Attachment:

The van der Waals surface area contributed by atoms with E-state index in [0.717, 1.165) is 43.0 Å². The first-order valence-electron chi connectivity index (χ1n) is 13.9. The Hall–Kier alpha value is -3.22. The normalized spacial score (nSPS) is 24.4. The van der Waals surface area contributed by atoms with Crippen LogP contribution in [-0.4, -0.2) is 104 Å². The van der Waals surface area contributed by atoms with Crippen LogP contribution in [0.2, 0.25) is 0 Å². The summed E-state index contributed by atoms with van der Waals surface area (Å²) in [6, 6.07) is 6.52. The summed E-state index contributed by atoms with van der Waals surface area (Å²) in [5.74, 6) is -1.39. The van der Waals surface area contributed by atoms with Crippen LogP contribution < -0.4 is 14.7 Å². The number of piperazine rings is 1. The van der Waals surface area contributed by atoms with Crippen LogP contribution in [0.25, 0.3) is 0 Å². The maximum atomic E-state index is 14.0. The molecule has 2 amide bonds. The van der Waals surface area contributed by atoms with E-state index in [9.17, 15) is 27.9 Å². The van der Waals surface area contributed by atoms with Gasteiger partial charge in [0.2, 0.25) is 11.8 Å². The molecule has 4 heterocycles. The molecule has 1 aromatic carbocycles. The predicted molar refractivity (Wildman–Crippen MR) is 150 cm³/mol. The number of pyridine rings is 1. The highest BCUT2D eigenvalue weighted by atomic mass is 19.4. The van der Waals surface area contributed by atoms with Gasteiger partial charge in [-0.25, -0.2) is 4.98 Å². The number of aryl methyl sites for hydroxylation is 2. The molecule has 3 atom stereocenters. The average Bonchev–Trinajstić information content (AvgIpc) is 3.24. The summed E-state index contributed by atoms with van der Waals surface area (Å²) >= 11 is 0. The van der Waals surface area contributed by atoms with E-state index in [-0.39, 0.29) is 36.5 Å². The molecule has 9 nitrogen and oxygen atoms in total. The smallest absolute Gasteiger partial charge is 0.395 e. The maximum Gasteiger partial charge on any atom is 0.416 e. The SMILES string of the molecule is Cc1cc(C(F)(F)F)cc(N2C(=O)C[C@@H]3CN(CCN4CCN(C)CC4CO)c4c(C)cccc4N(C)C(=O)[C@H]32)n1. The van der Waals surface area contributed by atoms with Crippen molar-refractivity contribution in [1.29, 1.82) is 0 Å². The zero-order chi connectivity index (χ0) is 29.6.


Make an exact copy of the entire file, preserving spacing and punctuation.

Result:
The van der Waals surface area contributed by atoms with E-state index in [0.717, 1.165) is 43.0 Å². The first-order valence-electron chi connectivity index (χ1n) is 13.9. The Hall–Kier alpha value is -3.22. The normalized spacial score (nSPS) is 24.4. The van der Waals surface area contributed by atoms with Crippen LogP contribution in [-0.4, -0.2) is 104 Å². The van der Waals surface area contributed by atoms with Crippen LogP contribution in [0.2, 0.25) is 0 Å². The summed E-state index contributed by atoms with van der Waals surface area (Å²) in [6, 6.07) is 6.52. The summed E-state index contributed by atoms with van der Waals surface area (Å²) in [5.74, 6) is -1.39. The van der Waals surface area contributed by atoms with Crippen LogP contribution < -0.4 is 14.7 Å². The number of piperazine rings is 1. The van der Waals surface area contributed by atoms with Crippen LogP contribution in [0.25, 0.3) is 0 Å². The maximum atomic E-state index is 14.0. The molecule has 2 amide bonds. The van der Waals surface area contributed by atoms with E-state index in [9.17, 15) is 27.9 Å². The van der Waals surface area contributed by atoms with Gasteiger partial charge in [0.2, 0.25) is 11.8 Å². The molecule has 4 heterocycles. The molecule has 1 aromatic carbocycles. The predicted molar refractivity (Wildman–Crippen MR) is 150 cm³/mol. The number of pyridine rings is 1. The highest BCUT2D eigenvalue weighted by atomic mass is 19.4. The van der Waals surface area contributed by atoms with Gasteiger partial charge in [-0.25, -0.2) is 4.98 Å². The number of aryl methyl sites for hydroxylation is 2. The molecule has 3 atom stereocenters. The average Bonchev–Trinajstić information content (AvgIpc) is 3.24. The summed E-state index contributed by atoms with van der Waals surface area (Å²) >= 11 is 0. The van der Waals surface area contributed by atoms with E-state index in [-0.39, 0.29) is 36.5 Å². The molecule has 9 nitrogen and oxygen atoms in total. The smallest absolute Gasteiger partial charge is 0.395 e. The maximum Gasteiger partial charge on any atom is 0.416 e. The SMILES string of the molecule is Cc1cc(C(F)(F)F)cc(N2C(=O)C[C@@H]3CN(CCN4CCN(C)CC4CO)c4c(C)cccc4N(C)C(=O)[C@H]32)n1. The van der Waals surface area contributed by atoms with Crippen molar-refractivity contribution in [1.29, 1.82) is 0 Å². The zero-order chi connectivity index (χ0) is 29.6.